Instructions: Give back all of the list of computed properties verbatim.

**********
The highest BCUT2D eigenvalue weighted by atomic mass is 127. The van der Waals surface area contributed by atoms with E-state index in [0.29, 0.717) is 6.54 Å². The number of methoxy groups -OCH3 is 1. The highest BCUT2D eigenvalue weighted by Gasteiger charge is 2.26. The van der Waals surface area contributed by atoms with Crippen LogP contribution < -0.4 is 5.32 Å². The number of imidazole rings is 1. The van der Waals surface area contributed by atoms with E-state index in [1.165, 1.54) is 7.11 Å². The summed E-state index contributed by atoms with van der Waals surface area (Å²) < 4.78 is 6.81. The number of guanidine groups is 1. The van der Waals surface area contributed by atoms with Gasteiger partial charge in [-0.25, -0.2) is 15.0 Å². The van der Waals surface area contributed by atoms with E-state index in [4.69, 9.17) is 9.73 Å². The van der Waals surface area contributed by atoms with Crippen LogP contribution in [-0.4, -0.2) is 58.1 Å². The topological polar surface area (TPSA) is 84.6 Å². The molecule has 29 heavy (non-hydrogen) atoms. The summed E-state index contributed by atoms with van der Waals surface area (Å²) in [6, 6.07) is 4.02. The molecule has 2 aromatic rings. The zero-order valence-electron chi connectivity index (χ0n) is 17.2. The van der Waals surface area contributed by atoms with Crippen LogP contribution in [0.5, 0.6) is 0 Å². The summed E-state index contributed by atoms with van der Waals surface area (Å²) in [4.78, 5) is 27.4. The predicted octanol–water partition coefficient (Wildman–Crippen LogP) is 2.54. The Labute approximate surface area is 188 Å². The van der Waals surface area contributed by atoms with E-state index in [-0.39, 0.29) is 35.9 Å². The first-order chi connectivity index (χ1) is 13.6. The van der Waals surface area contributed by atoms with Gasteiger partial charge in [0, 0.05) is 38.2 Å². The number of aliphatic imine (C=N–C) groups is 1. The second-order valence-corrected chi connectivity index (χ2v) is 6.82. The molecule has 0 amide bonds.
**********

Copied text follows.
The highest BCUT2D eigenvalue weighted by atomic mass is 127. The van der Waals surface area contributed by atoms with E-state index in [0.29, 0.717) is 6.54 Å². The number of methoxy groups -OCH3 is 1. The highest BCUT2D eigenvalue weighted by Gasteiger charge is 2.26. The van der Waals surface area contributed by atoms with Crippen LogP contribution < -0.4 is 5.32 Å². The number of imidazole rings is 1. The van der Waals surface area contributed by atoms with E-state index in [1.165, 1.54) is 7.11 Å². The summed E-state index contributed by atoms with van der Waals surface area (Å²) < 4.78 is 6.81. The number of guanidine groups is 1. The van der Waals surface area contributed by atoms with Gasteiger partial charge in [-0.25, -0.2) is 15.0 Å². The van der Waals surface area contributed by atoms with E-state index in [4.69, 9.17) is 9.73 Å². The van der Waals surface area contributed by atoms with Crippen LogP contribution in [-0.4, -0.2) is 58.1 Å². The topological polar surface area (TPSA) is 84.6 Å². The molecule has 29 heavy (non-hydrogen) atoms. The summed E-state index contributed by atoms with van der Waals surface area (Å²) in [6, 6.07) is 4.02. The molecule has 2 aromatic rings. The zero-order valence-electron chi connectivity index (χ0n) is 17.2. The van der Waals surface area contributed by atoms with Crippen LogP contribution in [0.5, 0.6) is 0 Å². The summed E-state index contributed by atoms with van der Waals surface area (Å²) in [4.78, 5) is 27.4. The predicted octanol–water partition coefficient (Wildman–Crippen LogP) is 2.54. The Labute approximate surface area is 188 Å². The van der Waals surface area contributed by atoms with E-state index in [-0.39, 0.29) is 35.9 Å². The first-order chi connectivity index (χ1) is 13.6. The van der Waals surface area contributed by atoms with Gasteiger partial charge in [0, 0.05) is 38.2 Å². The number of aliphatic imine (C=N–C) groups is 1. The second-order valence-corrected chi connectivity index (χ2v) is 6.82. The molecule has 0 amide bonds.